Something to aspire to.
Frizz, you guys still need a first year for next summer? This guy is bringin straight fireflames in his cover letter
This guy's resume has been sent to almost every [Investment Bank]…
This is sensational. This guy has already interviewed everywhere and has been nowhere.
not sure if you've seen this yet, but it has been bouncing all over the street today... kid is a total legend
please enjoy. someone find him on facebook (although at this point, he probably deleted it). be sure to scroll through the list of companies that this has been through in 5 days. this kid is never getting a job.
When reached by phone yesterday, Mark was well aware of the furor surrounding his letter, and that he'd overplayed his hand. When asked if he'd gotten a job at J.P. Morgan, he laughed. "No, not at all. Didn't you see my letter?"
Cheer up, Mark. You don't really want to be an investment banker, anyway. Those guys are all total dickwads.
Do you really need to write a cover letter when you’re applying for a job in an investment bank? These days, it’s surely all about the skills in your CV – who’s got the time to read that extra blurb saying how perfect you are for the role?
Not recruiters working with experienced hires. Most of the banking recruiters we speak to treat the cover letters (or ‘cover emails’) they receive from experienced candidates as an irrelevance. “For experienced roles, we rarely look at cover letters,” says Logan Naidu, CEO of London-based financial services recruitment firm Dartmouth Partners. “I don’t really read the cover letter, I just go for the CV,” agrees Richard Hoar, director of banking and financial services at Goodman Masson. “I look at the CV and then I phone them. – If the CV is relevant, I’ll get everything that would have been in the cover letter from that call.”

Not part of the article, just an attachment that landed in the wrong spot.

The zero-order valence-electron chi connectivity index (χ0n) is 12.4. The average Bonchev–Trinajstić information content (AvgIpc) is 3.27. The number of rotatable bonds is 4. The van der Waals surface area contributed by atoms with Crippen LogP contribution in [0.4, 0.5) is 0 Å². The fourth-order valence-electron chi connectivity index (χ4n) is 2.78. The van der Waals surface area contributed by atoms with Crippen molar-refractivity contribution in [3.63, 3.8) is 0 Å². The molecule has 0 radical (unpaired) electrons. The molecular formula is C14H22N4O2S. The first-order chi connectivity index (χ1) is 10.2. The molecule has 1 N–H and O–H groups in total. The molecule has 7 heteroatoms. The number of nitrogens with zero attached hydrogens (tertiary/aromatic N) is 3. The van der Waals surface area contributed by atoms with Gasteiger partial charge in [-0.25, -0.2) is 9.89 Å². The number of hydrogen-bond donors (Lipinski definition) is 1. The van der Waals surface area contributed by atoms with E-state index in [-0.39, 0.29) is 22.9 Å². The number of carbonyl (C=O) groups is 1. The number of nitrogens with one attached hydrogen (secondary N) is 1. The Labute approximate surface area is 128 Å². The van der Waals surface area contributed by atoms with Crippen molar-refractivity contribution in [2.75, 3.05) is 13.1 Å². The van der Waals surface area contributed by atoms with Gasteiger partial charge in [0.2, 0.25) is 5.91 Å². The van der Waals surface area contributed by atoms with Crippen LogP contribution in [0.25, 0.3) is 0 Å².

Before you start sending CVs and resumes for banking jobs without any preamble whatsoever, though, it’s worth bearing in mind that there are some situations in which cover letters can make all the difference.
- When you’re applying for graduate jobs in banking.
- When you’re applying to banks directly (without going through external recruiters),
- And… when you happen to be using a recruiter who simply likes cover letters (hard to tell!).
“For graduate hires, cover letters are very important,” says Naidu. Just how important is reflected by the fact that some banks specify them as a must-have in their graduate recruitment process.Banks like Goldman Sachs, Citigroup, Barclays, Morgan Stanley and Macquarie all demand that their would-be analysts in Europe write cover letters or something very similar, says Victoria McLean, a former Goldman Sachs recruiter and founder of banking CV specialists, City CV.
Goldman Sachs is particularly demanding – it requests that graduate applicants write a personal statement which is effectively a cover letter in 300 words or less. In theory, Goldman Sachs is ditching its cover letter process and will soon be using HireVue digital interviews to select all its student hires, but for the moment the 300 word killer cover letter is still an integral part of the Goldman recruitment process. A former recruiter at the firm told us it’s very important. “Some students were excellent until they got to the cover letter,” – those 300 words let them down.
What makes a good banking cover letter? Mai Le, a former Goldman Sachs investment banking associate runs CoverLetterLibrary, a community which houses a collection of cover letters that have enabled juniors to get jobs at banks in the past. Le says the best cover letters have two things in common: narrative structure (they emphasize your story and show the choices that brought you here) and facts and figures that underscore your background and achievements. By comparison, Le says the worst banking cover letters suffer from key-word stuffing, irrelevant information and spelling and grammatical mistakes.